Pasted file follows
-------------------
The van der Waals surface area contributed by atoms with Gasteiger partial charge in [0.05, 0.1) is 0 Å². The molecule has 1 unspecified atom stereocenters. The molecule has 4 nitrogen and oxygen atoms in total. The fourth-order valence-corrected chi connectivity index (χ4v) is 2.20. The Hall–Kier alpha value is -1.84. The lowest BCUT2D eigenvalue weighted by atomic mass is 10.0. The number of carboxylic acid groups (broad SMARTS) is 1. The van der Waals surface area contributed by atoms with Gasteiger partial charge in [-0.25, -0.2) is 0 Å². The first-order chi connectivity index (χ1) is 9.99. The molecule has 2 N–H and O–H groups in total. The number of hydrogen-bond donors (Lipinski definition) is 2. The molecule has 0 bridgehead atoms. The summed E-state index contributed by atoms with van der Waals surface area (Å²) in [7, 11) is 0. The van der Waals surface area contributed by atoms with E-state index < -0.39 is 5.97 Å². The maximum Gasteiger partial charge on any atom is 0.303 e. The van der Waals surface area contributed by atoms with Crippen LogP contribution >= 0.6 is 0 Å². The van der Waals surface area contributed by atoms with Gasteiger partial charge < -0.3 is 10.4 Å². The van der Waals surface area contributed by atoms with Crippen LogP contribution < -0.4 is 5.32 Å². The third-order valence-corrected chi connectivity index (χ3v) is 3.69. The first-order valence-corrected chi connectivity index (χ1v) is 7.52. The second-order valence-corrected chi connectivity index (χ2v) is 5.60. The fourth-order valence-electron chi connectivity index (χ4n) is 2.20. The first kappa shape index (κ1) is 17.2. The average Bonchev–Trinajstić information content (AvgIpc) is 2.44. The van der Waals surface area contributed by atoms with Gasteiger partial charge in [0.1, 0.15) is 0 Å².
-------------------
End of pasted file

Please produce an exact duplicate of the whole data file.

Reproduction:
The van der Waals surface area contributed by atoms with Gasteiger partial charge in [0.05, 0.1) is 0 Å². The molecule has 1 unspecified atom stereocenters. The molecule has 4 nitrogen and oxygen atoms in total. The fourth-order valence-corrected chi connectivity index (χ4v) is 2.20. The Hall–Kier alpha value is -1.84. The lowest BCUT2D eigenvalue weighted by atomic mass is 10.0. The number of carboxylic acid groups (broad SMARTS) is 1. The van der Waals surface area contributed by atoms with Gasteiger partial charge in [-0.25, -0.2) is 0 Å². The first-order chi connectivity index (χ1) is 9.99. The molecule has 2 N–H and O–H groups in total. The number of hydrogen-bond donors (Lipinski definition) is 2. The molecule has 0 bridgehead atoms. The summed E-state index contributed by atoms with van der Waals surface area (Å²) in [7, 11) is 0. The van der Waals surface area contributed by atoms with E-state index < -0.39 is 5.97 Å². The maximum Gasteiger partial charge on any atom is 0.303 e. The van der Waals surface area contributed by atoms with Crippen LogP contribution >= 0.6 is 0 Å². The van der Waals surface area contributed by atoms with Gasteiger partial charge < -0.3 is 10.4 Å². The van der Waals surface area contributed by atoms with Crippen LogP contribution < -0.4 is 5.32 Å². The third-order valence-corrected chi connectivity index (χ3v) is 3.69. The first-order valence-corrected chi connectivity index (χ1v) is 7.52. The second-order valence-corrected chi connectivity index (χ2v) is 5.60. The fourth-order valence-electron chi connectivity index (χ4n) is 2.20. The first kappa shape index (κ1) is 17.2. The average Bonchev–Trinajstić information content (AvgIpc) is 2.44. The van der Waals surface area contributed by atoms with Gasteiger partial charge in [0.1, 0.15) is 0 Å².